In fight against youth drug abuse, Siegels enlist teen social media influencers

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Steve Marcus

Jackie Siegel, center, reacts as she records a video with social media influencers in the Tuscany Suite at the Westgate Wednesday, July 29, 2020. From left: Dreko Romero, Cole Bayo, Siegel, Keanni Mendez, Jamel Warren and Ahiellla Borgan. The Victoria Siegel Foundation teamed up with social media influencers and Sinclair Broadcast Group to promote “Social Media for Good,” an effort to connect young people with resources to help them overcome opioid addiction.

Sat, Aug 1, 2020 (2 a.m.)

Jackie Siegel recognizes that her dream of children never again experimenting with drugs, much less dying from them, will never come to fruition. It doesn’t mean that her Las Vegas foundation isn’t trying. 

In times of a global pandemic, when most news coverage is focused on COVID-19, the work of the Victoria Siegel Foundation, named after her late daughter, hasn’t been interrupted.

“They forgot there’s an actual opioid and drug epidemic ... and that it’s gotten worse,” Siegel said. “And that’s not the headline in the news.” 

To continue to amplify the message that “it’s cool to be drug-free and it’s cool to say no to drugs,” the foundation has recruited a group of young social media influencers, Siegel said.

While consumers of traditional media don’t recognize names like Corey Campbell or Cat Conley, hundreds of thousands of their followers on outlets, such as Instagram or TikTok know them as @catconleyy or @imcoreycampbell.

"And they listen to them. They’re teaching them to be high on life,” Siegel said.

A group of young influencers were in Las Vegas this week.

They toured the Las Vegas Valley and experienced its glamour, from a visit to the mountains to a plunge from the Skyjump at the Strat. They were guests at the Versailles Penthouse at the Westgate, which is owned by the Siegel family, and hosted a Zoom meeting at the Tuscany Sky Villa.

Throughout, the teens shared anti-drug messages with their massive audiences. They will continue to publish weekly videos. It was a “win-win,” Siegel said.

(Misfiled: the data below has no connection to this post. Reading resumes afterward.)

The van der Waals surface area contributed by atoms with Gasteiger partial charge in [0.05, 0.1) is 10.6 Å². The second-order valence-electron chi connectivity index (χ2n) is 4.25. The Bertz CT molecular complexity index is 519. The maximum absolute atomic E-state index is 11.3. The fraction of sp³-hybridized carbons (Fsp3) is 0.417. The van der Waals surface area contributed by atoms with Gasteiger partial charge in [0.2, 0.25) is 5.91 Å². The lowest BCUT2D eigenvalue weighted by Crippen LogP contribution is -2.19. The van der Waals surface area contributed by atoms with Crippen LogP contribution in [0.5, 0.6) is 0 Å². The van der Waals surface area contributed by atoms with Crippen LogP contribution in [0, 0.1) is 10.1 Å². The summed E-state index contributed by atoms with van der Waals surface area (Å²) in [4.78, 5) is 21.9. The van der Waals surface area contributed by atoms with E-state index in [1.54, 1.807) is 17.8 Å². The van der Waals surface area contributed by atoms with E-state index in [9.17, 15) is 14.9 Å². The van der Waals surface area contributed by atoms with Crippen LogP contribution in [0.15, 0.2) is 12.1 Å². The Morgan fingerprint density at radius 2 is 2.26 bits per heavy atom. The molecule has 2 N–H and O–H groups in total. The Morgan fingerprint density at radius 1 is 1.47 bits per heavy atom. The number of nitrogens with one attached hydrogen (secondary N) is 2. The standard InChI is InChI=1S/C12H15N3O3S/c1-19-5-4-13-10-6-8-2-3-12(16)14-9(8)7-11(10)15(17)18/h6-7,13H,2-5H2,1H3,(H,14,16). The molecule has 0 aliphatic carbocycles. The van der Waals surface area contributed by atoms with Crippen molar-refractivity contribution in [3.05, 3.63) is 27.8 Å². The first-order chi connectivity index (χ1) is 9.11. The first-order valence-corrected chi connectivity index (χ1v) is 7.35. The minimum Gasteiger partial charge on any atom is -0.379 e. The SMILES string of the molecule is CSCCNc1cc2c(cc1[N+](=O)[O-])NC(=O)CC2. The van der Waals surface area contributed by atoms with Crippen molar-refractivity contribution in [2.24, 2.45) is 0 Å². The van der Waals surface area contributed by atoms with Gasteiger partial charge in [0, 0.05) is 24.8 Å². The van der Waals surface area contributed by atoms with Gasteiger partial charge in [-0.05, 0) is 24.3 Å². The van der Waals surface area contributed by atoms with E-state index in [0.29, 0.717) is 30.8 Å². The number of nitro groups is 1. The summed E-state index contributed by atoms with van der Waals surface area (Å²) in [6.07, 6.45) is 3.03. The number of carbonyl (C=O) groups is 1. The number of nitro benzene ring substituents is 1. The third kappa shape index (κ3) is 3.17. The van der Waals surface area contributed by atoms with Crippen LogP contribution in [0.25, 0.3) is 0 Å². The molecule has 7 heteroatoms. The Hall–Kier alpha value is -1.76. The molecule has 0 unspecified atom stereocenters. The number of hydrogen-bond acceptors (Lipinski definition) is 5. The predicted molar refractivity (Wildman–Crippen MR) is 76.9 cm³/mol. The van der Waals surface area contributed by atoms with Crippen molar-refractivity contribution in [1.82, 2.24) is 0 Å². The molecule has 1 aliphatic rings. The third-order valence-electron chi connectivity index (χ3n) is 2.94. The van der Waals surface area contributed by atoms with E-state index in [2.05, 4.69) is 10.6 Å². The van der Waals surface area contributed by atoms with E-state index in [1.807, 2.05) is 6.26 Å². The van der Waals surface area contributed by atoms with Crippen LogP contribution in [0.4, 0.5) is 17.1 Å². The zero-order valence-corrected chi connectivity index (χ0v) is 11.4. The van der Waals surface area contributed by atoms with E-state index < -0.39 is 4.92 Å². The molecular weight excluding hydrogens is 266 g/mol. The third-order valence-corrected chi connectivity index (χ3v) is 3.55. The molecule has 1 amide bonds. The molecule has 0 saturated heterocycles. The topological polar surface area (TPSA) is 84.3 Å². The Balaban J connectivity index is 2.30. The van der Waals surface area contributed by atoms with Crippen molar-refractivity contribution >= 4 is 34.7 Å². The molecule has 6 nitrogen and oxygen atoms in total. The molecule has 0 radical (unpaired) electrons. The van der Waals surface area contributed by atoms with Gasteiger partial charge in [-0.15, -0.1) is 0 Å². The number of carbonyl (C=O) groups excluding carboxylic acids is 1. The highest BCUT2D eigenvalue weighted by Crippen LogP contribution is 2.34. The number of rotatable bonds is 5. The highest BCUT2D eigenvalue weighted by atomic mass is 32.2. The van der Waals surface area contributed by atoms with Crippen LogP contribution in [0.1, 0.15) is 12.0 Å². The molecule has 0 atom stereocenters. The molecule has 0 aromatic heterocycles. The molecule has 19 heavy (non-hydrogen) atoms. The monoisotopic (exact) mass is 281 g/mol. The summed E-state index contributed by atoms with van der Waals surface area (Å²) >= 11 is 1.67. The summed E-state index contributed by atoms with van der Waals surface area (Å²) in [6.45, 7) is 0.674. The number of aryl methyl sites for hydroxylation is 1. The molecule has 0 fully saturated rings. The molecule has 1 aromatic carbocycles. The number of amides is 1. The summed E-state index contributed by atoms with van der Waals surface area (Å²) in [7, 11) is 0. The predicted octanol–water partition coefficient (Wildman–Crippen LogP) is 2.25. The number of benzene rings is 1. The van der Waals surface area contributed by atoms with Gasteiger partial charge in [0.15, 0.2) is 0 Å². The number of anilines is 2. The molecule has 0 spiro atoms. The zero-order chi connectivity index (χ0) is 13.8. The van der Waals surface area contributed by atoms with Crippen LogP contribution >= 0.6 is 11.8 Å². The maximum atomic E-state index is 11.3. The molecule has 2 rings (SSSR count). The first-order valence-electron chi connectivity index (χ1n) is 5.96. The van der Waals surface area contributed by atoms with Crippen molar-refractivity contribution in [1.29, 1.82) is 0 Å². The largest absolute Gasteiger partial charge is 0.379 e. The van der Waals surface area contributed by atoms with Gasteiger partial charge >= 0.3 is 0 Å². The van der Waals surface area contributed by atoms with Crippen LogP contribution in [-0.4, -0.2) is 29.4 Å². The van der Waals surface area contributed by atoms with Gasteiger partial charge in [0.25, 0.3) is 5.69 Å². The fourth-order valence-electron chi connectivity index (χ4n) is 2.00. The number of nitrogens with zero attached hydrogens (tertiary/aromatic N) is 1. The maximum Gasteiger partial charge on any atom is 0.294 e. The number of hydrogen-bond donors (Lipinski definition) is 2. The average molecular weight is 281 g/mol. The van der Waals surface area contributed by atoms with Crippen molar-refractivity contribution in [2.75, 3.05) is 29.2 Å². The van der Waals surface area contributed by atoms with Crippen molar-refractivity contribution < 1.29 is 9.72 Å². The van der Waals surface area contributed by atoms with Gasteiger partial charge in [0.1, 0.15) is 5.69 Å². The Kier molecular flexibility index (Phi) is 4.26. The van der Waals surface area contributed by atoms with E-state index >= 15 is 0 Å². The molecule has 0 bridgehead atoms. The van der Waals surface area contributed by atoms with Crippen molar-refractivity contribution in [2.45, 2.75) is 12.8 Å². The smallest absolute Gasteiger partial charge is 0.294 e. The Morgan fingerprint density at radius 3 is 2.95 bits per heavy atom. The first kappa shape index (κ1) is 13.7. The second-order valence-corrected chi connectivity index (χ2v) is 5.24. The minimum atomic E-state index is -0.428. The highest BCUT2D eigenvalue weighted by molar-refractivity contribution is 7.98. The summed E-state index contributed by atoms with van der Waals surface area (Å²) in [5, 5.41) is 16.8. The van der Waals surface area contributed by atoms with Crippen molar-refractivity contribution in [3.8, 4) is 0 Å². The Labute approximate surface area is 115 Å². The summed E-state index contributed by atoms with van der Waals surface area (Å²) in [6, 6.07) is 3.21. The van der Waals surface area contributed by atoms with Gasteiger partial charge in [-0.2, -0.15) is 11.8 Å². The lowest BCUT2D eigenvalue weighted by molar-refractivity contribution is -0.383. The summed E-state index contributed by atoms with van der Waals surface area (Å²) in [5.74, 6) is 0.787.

“We speak as much as we can, but I really think that teens listen to teens, kids listen to kids, they listen to their peers,” said Siegel, who at one point during Wednesday’s panel was seen recording a TikTok video with the teens. 

She says she wishes a program like the Victoria Siegel Foundation would’ve been around when her daughter was struggling with drug abuse. Victoria died at age 18 from an overdose in 2015.

With 71,000 people killed from a drug overdose in 2019, the U.S. set a new record. The Southern Nevada Health District this week reported that fentanyl had killed at least 63 people so far in 2020, one fewer case than all of 2019 combined. 

Siegel said learning about the grim stat “really touched my heart.”

Most U.S. deaths are attributed to opioids, with the powerful opioid fentanyl accounting for about half of the total deaths, according to the Associated Press. Experts worry the pandemic will only exacerbate the problem as “despair, anxiety and rootlessness” leads to an increase of drug use. 

Siegel described it as “cabin fever,” with people becoming increasingly depressed as they’re limited on what they can do outside their homes.

They use drugs as an “escape,” she added.

The partnership between the Siegels and the teenage influencers is just one of many. They’ve teamed up with agencies such as the Drug Enforcement Administration in education programs, and they were instrumental in the passage of the Comprehensive Addiction and Recovery Act that aims to outfit all first responders with naloxone, the antidote to reverse an opioid overdose. 

They’ve also recently launched their Victory Clubs, which reward students for staying off drugs. They hope the program spreads nationwide within three years. The Clark County School District became an official partner on June 25.

The Siegels launched the foundation in honor of their daughter soon after her death. Jackie Siegel says her work has “made her a stronger person,” more energetic, and better apt to cope with her loss.

The thought of saving someone’s life has given her a “new sense of purpose,” she said.

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